WHAT HAPPENS TO THE BRAIN AFTER MYOCARDIAL INFARCTION?
Jawahar L. Mehta, M.D., Ph.D.
, University of Arkansas for Medical Sciences and VA Medical Center, Little Rock, AR, USA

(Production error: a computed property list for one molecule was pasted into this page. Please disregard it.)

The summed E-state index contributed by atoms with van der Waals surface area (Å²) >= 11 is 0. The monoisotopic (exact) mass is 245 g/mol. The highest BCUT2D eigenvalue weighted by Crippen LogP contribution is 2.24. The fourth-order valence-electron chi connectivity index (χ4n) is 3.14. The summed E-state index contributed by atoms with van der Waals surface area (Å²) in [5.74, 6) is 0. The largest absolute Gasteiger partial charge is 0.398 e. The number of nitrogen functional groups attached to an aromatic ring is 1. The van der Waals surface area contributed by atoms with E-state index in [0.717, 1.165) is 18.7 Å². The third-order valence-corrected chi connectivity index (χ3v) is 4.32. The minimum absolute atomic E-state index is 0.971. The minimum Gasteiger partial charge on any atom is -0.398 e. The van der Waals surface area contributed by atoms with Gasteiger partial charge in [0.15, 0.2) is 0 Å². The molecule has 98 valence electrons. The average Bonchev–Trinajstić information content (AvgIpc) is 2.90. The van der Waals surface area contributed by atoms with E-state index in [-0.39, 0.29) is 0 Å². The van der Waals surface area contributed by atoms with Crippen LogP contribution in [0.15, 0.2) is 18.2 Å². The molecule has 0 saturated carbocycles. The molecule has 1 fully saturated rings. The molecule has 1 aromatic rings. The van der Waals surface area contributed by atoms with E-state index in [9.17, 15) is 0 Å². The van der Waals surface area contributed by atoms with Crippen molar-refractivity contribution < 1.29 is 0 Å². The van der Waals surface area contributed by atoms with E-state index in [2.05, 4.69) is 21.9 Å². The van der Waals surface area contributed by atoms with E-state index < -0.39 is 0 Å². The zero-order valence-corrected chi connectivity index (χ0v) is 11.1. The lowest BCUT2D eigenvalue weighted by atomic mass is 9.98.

It is assumed, but not proven, that acute myocardial infarction affects function of remote organs- such as kidneys and brain. We examined brain morphology in wild type (WT) mice subjected to left coronary artery (LCA) ligation. Coronary ligation resulted in extensive myocardial infarction (MI) and diminished cardiac contractile function. Brain morphology showed a large number of neuronal cells undergoing apoptosis (TUNEL staining and caspase-3 expression) and necrosis (cresyl violet staining) mainly in the temporal area. These changes appeared at 1 week post-MI and persisted for at least 4 weeks. Brain and cardiac tissues revealed intense inflammation (elevated IL-6 and TNF-a, and LOX-1 [a receptor for ox-LDL] expression). Plasma levels of IL-6 and TNF-a were increased over the 4 weeks, maximally at 1 week. To determine the role of LOX-1 in brain inflammation and neuronal injury following LCA occlusion, LOX-1 knockout mice were subjected to total LCA ligation; these mice showed much less increase in systemic, cardiac and brain pro-inflammatory cytokines, and much less neuronal injury than the WT mice (all P<0.05). Cardiac functional deterioration was much less in the LOX-1 KO mice than in the WT mice (P<0.05). This study shows that MI results in significant neuronal injury (apoptosis and necrosis) lasting for at least 4 weeks (equivalent to 3-5 years in humans). This study also suggests that systemic inflammation mediated by LOX-1 is a key modulator among multiple mechanisms underlying brain following MI.